7. What personal characteristic helped you the most in achieving your dream?
Perseverance. It was my single most important takeaway from the horseback riding lessons I took growing up. When I fell off a horse — which I did, many, many times — I was never allowed to walk away (except for one time when I was obviously concussed). I always had to get back on and try again. So now, whenever something doesn’t work out, although I do sometimes let myself wallow in disappointment for a little while, eventually, I always say to myself, “Alright, Amanda. Get back on the horse.” And, sooner or later, things always work out.
- Favourite personal development/business book: Oh gosh, that’s hard. It’s probably a tie between The Artist’s Way by Julia Cameron and The War of Art by Steven Pressfield.
- Inspiration: My mother. She founded her own elementary school based on Maharishi Mahesh Yogi’s principles of the Science of Creative Intelligence. She’s endlessly patient and kind to everyone, but she doesn’t take any crap. Writers who inspire me are Margaret Atwood, Angela Carter, Kurt Vonnegut, Karen Marie Moning, my sister Celeste Lovick, and my aunt Brenda Carre. I’m inspired by the music my brother David Truscott plays with his band, Little Fix. I also think Amanda Palmer is amazing. There are others, but this is supposed to be the lightning round, so I’ll stop there.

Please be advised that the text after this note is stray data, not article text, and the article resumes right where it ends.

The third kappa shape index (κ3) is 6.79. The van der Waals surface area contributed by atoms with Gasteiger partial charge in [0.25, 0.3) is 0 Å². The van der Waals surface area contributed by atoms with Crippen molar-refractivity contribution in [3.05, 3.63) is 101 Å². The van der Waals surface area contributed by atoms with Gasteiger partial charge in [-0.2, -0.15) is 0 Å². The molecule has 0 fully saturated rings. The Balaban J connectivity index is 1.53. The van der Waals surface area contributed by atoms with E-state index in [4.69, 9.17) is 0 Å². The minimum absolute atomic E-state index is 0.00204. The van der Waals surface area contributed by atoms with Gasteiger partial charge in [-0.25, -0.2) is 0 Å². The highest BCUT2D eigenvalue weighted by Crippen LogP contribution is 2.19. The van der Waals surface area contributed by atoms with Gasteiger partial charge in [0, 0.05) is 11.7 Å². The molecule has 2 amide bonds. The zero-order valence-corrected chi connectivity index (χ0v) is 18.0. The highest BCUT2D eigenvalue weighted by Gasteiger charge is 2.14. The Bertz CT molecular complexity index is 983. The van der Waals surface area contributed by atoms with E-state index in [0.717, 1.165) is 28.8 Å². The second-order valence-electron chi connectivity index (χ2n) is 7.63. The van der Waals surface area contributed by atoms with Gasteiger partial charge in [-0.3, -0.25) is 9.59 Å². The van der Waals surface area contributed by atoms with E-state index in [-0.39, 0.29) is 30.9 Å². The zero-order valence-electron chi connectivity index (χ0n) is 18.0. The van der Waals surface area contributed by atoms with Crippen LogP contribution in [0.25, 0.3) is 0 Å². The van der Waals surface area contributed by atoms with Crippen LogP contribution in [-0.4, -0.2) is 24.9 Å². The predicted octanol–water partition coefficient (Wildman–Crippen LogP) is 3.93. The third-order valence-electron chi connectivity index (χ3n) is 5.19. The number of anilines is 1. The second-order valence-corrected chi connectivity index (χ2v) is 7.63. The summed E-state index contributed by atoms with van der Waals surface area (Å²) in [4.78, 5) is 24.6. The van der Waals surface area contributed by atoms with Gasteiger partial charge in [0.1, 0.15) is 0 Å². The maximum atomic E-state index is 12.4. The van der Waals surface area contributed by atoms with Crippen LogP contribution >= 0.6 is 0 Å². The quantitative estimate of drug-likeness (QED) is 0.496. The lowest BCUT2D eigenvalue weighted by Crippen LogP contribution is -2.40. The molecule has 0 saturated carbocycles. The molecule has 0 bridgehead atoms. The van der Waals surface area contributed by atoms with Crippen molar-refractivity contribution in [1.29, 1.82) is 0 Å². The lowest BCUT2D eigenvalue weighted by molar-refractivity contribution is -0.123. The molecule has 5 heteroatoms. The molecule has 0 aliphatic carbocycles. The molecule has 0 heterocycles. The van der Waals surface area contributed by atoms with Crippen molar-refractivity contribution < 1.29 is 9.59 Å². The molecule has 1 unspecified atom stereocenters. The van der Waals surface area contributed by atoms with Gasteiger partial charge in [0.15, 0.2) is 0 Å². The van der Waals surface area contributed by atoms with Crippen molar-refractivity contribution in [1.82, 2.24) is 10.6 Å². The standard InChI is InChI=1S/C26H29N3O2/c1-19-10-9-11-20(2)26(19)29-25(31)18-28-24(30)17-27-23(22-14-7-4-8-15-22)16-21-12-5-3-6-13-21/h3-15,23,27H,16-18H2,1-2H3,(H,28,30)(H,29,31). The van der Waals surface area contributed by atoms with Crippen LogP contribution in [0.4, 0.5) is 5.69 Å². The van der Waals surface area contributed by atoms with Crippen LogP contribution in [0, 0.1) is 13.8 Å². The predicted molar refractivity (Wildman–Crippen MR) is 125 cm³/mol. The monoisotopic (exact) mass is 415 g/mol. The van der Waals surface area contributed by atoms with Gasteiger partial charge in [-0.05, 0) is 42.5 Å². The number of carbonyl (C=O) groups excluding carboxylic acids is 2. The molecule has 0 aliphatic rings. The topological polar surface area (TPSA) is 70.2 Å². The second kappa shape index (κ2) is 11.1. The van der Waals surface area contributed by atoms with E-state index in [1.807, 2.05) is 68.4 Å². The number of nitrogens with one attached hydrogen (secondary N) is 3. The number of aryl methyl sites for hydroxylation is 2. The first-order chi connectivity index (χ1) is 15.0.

- Mantra to live by: I’m not a big Nike fan, but I often say to myself, “Just do it.”
- Breakfast: Mesa Sunrise cereal with unsweetened cashew milk, sliced banana, and a huge dollop of peanut butter, and matcha tea with cinnamon, cashew milk, and stevia.
- Favourite app: Asana. It makes managing my tasks super-easy.
8. Do you have any daily habits or rituals that have set you up for success?
Yes! So many! Haha. I practise Transcendental Meditation first thing after waking up every morning and before dinner every night. After my morning meditation and breakfast, I write in my journal for 10 minutes about what I accomplished and learned the day before, what I’m grateful for, what I want to accomplish that day, and what I want to accomplish in my life. I also try to get at least 5 solid hours of exercise every week or I start feeling lethargic and depressed. I try not to do anything work-related after dinner or on weekends.
9. What are three lessons you’ve learned on your journey?
One of my favourite yoga teachers used to say, “If it doesn’t serve you, let it go.” A pretty painful lesson has been that the more desperate you are for anything — money, love, a job, whatever — the more it recedes from you. The correct attitude, I’ve learned (and am still learning), is an attitude of invitation, without attachment to the outcome. The last and most important lesson — and one I’m also still learning and practising — is to come from a place of love, giving, and generosity in everything you do, because when you do that, you light up and invite a cascade of good things for you and everyone you meet. I’m definitely not perfect at this by any means, but it’s a horse I think I’m getting better at riding.
10. What advice would you give to women who want to become fiction writers?
Read, read, read. For several years, I stopped doing that because I thought I was too busy, even though reading is one of the things I love most in the world. During that time, I was totally dry and uninspired. Let yourself fall hopelessly in love with books. Instead of being intimidated and discouraged by all the great things people have already written, let your own writing be an act of gratitude. Know that, if you have the desire to write, you are a writer, and it’s important that you write. You’ll feel like a more complete human if you do, which means you’ll have more to give everyone else in your life.
Photos by Kevin Urbanski.